World Health Organization's (WHO) International Agency for Research on Cancer
World Health Organisation
(Question No. 1879)
Senator Ludlam asked the Minister representing the Minister for Health, upon notice, on 12 June 2012:
1) Given that on 31 May 2011 the World Health Organization's (WHO) International Agency for Research on Cancer classified radiofrequency electromagnetic fields as a Group 2B carcinogen, and the inability of the Australian telecommunication industry to obtain public liability insurance for potential health effects of electromagnetic radiation (EMR), what financial provision is the Australian Government making to cover future public liability claims and health costs for Australians for illnesses caused by EMR.
2) Given that, for more than 10 years, Switzerland has been operating with an EMR standard that is 1 per cent of the current Australian Radiation Protection and Nuclear Safety Agency standard (proving this to be both technically and economically viable), why is Australia not adopting this precautionary approach in light of the WHO classification of radiofrequency electromagnetic fields as a Group 2B carcinogen.
Senator Ludwig: The Minister for Health has provided the following answer to the honourable senator's question:
1) The Australian Radiation Protection and Nuclear Safety Agency (ARPANSA) is aware that the World Health Organization's (WHO) International Agency for Research on Cancer (IARC) has classified radiofrequency electromagnetic fields as Group 2B or 'possibly carcinogenic to humans', based on limited evidence on wireless phone use and certain brain tumours. The IARC found evidence on exposure from mobile phone base stations and cancer to be inadequate.We recognise that the IARC classification can be a concern to the community. Of reassurance to the public should be that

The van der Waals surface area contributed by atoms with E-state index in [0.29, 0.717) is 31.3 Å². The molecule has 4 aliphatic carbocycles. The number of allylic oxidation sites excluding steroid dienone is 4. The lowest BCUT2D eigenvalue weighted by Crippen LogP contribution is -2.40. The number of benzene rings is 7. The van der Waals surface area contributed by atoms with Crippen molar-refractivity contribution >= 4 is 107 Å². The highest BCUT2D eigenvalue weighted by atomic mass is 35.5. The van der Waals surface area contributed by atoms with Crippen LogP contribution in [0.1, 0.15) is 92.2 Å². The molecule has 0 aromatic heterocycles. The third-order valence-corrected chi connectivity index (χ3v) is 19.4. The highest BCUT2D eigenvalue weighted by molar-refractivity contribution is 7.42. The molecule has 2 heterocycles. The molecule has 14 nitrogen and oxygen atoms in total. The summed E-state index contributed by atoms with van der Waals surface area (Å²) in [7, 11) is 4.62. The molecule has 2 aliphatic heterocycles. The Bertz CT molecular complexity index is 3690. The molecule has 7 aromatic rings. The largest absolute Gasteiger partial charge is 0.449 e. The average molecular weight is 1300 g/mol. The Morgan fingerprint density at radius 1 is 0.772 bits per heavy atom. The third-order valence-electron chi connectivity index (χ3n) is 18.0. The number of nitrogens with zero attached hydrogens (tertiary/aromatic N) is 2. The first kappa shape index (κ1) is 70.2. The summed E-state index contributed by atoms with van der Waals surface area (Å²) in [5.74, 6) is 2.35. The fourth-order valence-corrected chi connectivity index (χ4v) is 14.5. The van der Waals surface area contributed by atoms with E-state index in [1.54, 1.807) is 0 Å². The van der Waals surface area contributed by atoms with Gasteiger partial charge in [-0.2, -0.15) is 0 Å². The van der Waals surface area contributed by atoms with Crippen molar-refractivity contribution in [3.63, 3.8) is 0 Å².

ARPANSA gives consideration to these issues and offers advice on ways to reduce personal exposures from handsets. Exposures to the radiofrequency electromagnetic fields from mobile phones and base stations are regulated by the Australian Communications and Media Authority to levels set by ARPANSA in its Radiation Protection Standard for Maximum Exposure Levels to Radiofrequency Fields-3 kHz to 300 GHz (2002) (ARPANSA Standard). This Standard includes a precautionary requirement to minimise unnecessary public exposure to radiofrequency fields. Typical exposures to the public from mobile phone base stations are well below international and Australian exposure limits and far below the localised exposures from mobile phone handsets.
2) In Australia, although there are no precautionary limits per se, the ARPANSA exposure standard requires a minimisation of public radiofrequency fields exposure "...which is unnecessary or incidental to achievement of service objectives or process requirements, provided this can be readily achieved at reasonable expense." This is in line with the WHO's recommendations.